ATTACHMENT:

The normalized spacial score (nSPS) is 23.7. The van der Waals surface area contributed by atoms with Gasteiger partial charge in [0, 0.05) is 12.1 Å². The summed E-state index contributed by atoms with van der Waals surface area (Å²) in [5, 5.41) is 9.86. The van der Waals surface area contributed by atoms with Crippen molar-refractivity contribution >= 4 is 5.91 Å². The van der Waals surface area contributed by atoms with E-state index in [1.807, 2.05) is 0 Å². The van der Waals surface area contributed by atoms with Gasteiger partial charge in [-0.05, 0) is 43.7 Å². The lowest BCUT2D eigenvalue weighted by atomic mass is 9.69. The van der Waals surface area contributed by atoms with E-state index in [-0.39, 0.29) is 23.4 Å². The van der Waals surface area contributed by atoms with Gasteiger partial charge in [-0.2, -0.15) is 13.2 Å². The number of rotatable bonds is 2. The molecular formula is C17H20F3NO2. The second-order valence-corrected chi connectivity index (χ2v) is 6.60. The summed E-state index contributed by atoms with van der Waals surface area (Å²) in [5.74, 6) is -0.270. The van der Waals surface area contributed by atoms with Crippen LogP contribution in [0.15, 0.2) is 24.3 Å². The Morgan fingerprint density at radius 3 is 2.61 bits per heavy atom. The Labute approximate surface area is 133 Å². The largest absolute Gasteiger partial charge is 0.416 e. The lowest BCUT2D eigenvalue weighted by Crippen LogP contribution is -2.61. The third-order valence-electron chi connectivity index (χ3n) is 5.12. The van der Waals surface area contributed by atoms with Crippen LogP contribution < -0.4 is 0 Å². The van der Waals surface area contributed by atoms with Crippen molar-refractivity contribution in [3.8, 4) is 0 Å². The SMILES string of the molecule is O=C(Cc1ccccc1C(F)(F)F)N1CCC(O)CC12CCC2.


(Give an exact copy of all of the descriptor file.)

The normalized spacial score (nSPS) is 23.7. The van der Waals surface area contributed by atoms with Gasteiger partial charge in [0, 0.05) is 12.1 Å². The summed E-state index contributed by atoms with van der Waals surface area (Å²) in [5, 5.41) is 9.86. The van der Waals surface area contributed by atoms with Crippen molar-refractivity contribution >= 4 is 5.91 Å². The van der Waals surface area contributed by atoms with E-state index in [1.807, 2.05) is 0 Å². The van der Waals surface area contributed by atoms with Gasteiger partial charge in [-0.05, 0) is 43.7 Å². The lowest BCUT2D eigenvalue weighted by atomic mass is 9.69. The van der Waals surface area contributed by atoms with E-state index in [-0.39, 0.29) is 23.4 Å². The van der Waals surface area contributed by atoms with Gasteiger partial charge in [-0.2, -0.15) is 13.2 Å². The number of rotatable bonds is 2. The molecular formula is C17H20F3NO2. The second-order valence-corrected chi connectivity index (χ2v) is 6.60. The summed E-state index contributed by atoms with van der Waals surface area (Å²) in [5.74, 6) is -0.270. The van der Waals surface area contributed by atoms with Crippen LogP contribution in [0.15, 0.2) is 24.3 Å². The Morgan fingerprint density at radius 3 is 2.61 bits per heavy atom. The Labute approximate surface area is 133 Å². The largest absolute Gasteiger partial charge is 0.416 e. The lowest BCUT2D eigenvalue weighted by Crippen LogP contribution is -2.61. The third-order valence-electron chi connectivity index (χ3n) is 5.12. The van der Waals surface area contributed by atoms with Crippen LogP contribution < -0.4 is 0 Å². The van der Waals surface area contributed by atoms with Crippen molar-refractivity contribution in [3.8, 4) is 0 Å². The SMILES string of the molecule is O=C(Cc1ccccc1C(F)(F)F)N1CCC(O)CC12CCC2.